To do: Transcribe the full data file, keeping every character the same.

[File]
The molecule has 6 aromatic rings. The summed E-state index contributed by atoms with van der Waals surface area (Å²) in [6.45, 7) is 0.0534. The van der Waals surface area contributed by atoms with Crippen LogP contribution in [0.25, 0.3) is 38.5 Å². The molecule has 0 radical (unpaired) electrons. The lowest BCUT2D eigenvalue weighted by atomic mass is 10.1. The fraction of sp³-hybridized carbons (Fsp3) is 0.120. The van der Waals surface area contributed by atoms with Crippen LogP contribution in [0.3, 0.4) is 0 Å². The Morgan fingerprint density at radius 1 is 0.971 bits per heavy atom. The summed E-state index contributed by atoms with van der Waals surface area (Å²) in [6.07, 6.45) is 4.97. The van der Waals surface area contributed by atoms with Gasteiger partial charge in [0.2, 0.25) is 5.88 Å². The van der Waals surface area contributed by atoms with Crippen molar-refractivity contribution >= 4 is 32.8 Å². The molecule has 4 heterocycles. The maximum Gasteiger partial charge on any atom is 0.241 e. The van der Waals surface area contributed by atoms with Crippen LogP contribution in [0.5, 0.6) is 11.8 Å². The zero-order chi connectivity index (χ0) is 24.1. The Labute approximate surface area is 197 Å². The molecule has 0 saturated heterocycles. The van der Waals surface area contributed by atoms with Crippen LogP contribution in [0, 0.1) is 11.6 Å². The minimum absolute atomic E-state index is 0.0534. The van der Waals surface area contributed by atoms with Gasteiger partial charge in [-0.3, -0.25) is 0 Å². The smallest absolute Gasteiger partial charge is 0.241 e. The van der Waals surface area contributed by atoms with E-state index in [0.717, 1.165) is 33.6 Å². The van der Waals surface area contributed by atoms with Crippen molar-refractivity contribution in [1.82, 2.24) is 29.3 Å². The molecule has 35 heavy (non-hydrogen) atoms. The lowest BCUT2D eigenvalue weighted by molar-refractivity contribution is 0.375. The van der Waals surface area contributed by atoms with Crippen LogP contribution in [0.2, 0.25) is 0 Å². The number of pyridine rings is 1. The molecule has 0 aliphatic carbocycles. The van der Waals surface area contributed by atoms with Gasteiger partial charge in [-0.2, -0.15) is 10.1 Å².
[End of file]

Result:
The molecule has 6 aromatic rings. The summed E-state index contributed by atoms with van der Waals surface area (Å²) in [6.45, 7) is 0.0534. The van der Waals surface area contributed by atoms with Crippen LogP contribution in [0.25, 0.3) is 38.5 Å². The molecule has 0 radical (unpaired) electrons. The lowest BCUT2D eigenvalue weighted by atomic mass is 10.1. The fraction of sp³-hybridized carbons (Fsp3) is 0.120. The van der Waals surface area contributed by atoms with Crippen LogP contribution in [0.3, 0.4) is 0 Å². The Morgan fingerprint density at radius 1 is 0.971 bits per heavy atom. The summed E-state index contributed by atoms with van der Waals surface area (Å²) in [6.07, 6.45) is 4.97. The van der Waals surface area contributed by atoms with Gasteiger partial charge in [0.2, 0.25) is 5.88 Å². The van der Waals surface area contributed by atoms with Crippen molar-refractivity contribution >= 4 is 32.8 Å². The molecule has 4 heterocycles. The maximum Gasteiger partial charge on any atom is 0.241 e. The van der Waals surface area contributed by atoms with Crippen LogP contribution in [0.5, 0.6) is 11.8 Å². The zero-order chi connectivity index (χ0) is 24.1. The Labute approximate surface area is 197 Å². The molecule has 0 saturated heterocycles. The van der Waals surface area contributed by atoms with Crippen LogP contribution in [0, 0.1) is 11.6 Å². The minimum absolute atomic E-state index is 0.0534. The van der Waals surface area contributed by atoms with Gasteiger partial charge in [-0.3, -0.25) is 0 Å². The smallest absolute Gasteiger partial charge is 0.241 e. The van der Waals surface area contributed by atoms with E-state index in [0.717, 1.165) is 33.6 Å². The van der Waals surface area contributed by atoms with Crippen molar-refractivity contribution in [1.82, 2.24) is 29.3 Å². The molecule has 35 heavy (non-hydrogen) atoms. The lowest BCUT2D eigenvalue weighted by molar-refractivity contribution is 0.375. The van der Waals surface area contributed by atoms with Crippen LogP contribution in [0.2, 0.25) is 0 Å². The number of pyridine rings is 1. The molecule has 0 aliphatic carbocycles. The van der Waals surface area contributed by atoms with Gasteiger partial charge in [-0.2, -0.15) is 10.1 Å².